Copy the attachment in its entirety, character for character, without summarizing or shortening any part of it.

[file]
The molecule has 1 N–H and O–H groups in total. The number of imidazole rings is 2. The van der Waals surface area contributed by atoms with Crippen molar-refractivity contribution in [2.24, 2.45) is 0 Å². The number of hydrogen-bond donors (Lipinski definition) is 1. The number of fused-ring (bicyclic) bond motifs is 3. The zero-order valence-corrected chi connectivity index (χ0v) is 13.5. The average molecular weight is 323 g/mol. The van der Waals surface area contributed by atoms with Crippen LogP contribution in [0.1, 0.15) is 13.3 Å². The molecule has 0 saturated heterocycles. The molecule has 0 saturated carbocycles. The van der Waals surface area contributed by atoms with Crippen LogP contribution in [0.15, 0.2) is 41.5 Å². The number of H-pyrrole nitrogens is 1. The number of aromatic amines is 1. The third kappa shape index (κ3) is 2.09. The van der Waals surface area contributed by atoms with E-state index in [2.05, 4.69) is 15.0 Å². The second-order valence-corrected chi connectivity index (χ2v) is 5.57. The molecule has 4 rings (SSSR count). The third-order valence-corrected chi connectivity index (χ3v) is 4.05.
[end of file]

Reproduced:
The molecule has 1 N–H and O–H groups in total. The number of imidazole rings is 2. The van der Waals surface area contributed by atoms with Crippen molar-refractivity contribution in [2.24, 2.45) is 0 Å². The number of hydrogen-bond donors (Lipinski definition) is 1. The number of fused-ring (bicyclic) bond motifs is 3. The zero-order valence-corrected chi connectivity index (χ0v) is 13.5. The average molecular weight is 323 g/mol. The van der Waals surface area contributed by atoms with Crippen LogP contribution in [0.1, 0.15) is 13.3 Å². The molecule has 0 saturated heterocycles. The molecule has 0 saturated carbocycles. The van der Waals surface area contributed by atoms with Crippen LogP contribution in [0.15, 0.2) is 41.5 Å². The number of H-pyrrole nitrogens is 1. The number of aromatic amines is 1. The third kappa shape index (κ3) is 2.09. The van der Waals surface area contributed by atoms with E-state index in [2.05, 4.69) is 15.0 Å². The second-order valence-corrected chi connectivity index (χ2v) is 5.57. The molecule has 4 rings (SSSR count). The third-order valence-corrected chi connectivity index (χ3v) is 4.05.